.
http://assets-s3.rollingstone.com/assets/images/album_review/475c479f5d5478c9c4c6cea28547b63532fa1dd4.jpg Midnight Souvenirs

Peter Wolf

Midnight Souvenirs

Verve
Rolling Stone: star rating
Community: star rating
5 4 0
April 6, 2010

"Love kills time, and time kills love," Peter Wolf sings on Midnight Souvenirs, but this delightful new album makes one thing clear: Nothing can kill Wolf's charm, musicality and youthfulness. His first release in eight years, Souvenirs shows off the virtues that have made Wolf's work a pleasure through 16 years as lead singer with the J. Geils Band and now seven solo albums since 1984. He is less an outstanding singer than a convincing one — the passionate impresario of his own musical world, sharing his love of classic country, soul and R&B with anyone who cares to listen.

Wolf's enthusiasm is contagious on a series of duets with some A-list peers. "The Green Fields of Summer" is a striking acoustic song where Wolf and Neko Case exude stark, autumnal beauty. "Tragedy" sounds like a killer Stones ballad, with Wolf laying his love-struck voice over a loose groove while country singer Shelby Lynne turns in some soulful heartache of her own.

Now 64, Wolf gets that nothing lasts forever. "The Night Comes Down" bids farewell to rocker Willy DeVille with steady-rocking grandeur. But Wolf knows that dourness doesn't suit him. On "It's Too Late for Me," a duet with Merle Haggard, the two singers croon like old running buddies quietly congratulating themselves for outracing the sunrise yet again. It's a lighthearted country lullaby about growing old that could have been written in 1955 — and another vital, world-wise moment on an album full of them.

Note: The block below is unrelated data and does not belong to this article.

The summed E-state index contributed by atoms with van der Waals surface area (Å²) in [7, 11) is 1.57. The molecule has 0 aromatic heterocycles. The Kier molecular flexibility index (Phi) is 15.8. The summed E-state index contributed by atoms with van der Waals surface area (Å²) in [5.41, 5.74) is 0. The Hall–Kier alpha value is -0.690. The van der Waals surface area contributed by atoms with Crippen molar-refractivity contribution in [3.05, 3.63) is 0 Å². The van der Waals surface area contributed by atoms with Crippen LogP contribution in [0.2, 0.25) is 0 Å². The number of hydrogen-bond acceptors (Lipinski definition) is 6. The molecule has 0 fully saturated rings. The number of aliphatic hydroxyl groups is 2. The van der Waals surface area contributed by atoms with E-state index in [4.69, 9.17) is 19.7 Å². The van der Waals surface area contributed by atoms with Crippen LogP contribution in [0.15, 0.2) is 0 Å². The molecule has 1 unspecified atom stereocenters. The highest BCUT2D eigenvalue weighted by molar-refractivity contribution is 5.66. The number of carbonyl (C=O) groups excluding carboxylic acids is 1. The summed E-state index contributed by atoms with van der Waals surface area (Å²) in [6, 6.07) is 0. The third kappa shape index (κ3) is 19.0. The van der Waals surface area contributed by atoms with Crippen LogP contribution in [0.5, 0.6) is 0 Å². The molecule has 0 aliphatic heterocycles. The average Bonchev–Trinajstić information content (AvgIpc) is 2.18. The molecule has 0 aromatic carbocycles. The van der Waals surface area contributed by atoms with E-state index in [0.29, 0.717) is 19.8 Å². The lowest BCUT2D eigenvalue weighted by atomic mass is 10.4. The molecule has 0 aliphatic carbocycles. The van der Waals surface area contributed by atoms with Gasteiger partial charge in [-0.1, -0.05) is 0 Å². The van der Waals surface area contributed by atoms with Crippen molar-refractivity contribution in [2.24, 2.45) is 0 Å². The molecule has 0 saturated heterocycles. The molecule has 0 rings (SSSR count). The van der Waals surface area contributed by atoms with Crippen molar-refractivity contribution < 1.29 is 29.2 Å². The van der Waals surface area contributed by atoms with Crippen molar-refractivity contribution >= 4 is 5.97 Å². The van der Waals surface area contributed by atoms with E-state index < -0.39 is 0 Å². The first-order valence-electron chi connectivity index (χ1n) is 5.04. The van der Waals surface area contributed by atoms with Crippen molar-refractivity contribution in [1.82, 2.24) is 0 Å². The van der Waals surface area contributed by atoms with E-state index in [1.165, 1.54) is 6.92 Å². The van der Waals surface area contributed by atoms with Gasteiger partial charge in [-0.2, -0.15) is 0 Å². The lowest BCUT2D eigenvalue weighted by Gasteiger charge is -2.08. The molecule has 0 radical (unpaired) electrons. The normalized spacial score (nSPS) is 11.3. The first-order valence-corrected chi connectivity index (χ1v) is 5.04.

prev
Album Review Main Next

ADD A COMMENT

Community Guidelines »
loading comments

loading comments...

COMMENTS

Sort by:
    Read More
    Around the Web
    Powered By ZergNet
    Daily Newsletter

    Get the latest RS news in your inbox.

    Sign up to receive the Rolling Stone newsletter and special offers from RS and its
    marketing partners.

    X

    We may use your e-mail address to send you the newsletter and offers that may interest you, on behalf of Rolling Stone and its partners. For more information please read our Privacy Policy.

    Song Stories

    “American Girl”

    Tom Petty and the Heartbreakers | 1976

    It turns out that a single with "American" in its title--recorded on the Fourth of July during the nation's Bicentennial, no less--can actually sell better in Britain. Coupled with the Heartbreakers' flair for Byrds jangle and Animals hooks, though, is Tom Petty's native-Florida drawl that keeps this classic grounded at home. Petty dispelled rumors that the song was about a suicidal student, explaining that the inspiration came from when he was 25 and used to salute the highway traffic outside his apartment window. "It sounded like the ocean to me," he recalled. "That was my ocean. My Malibu. Where I heard the waves crash, but it was just the cars going by."

    More Song Stories entries »
    www.expandtheroom.com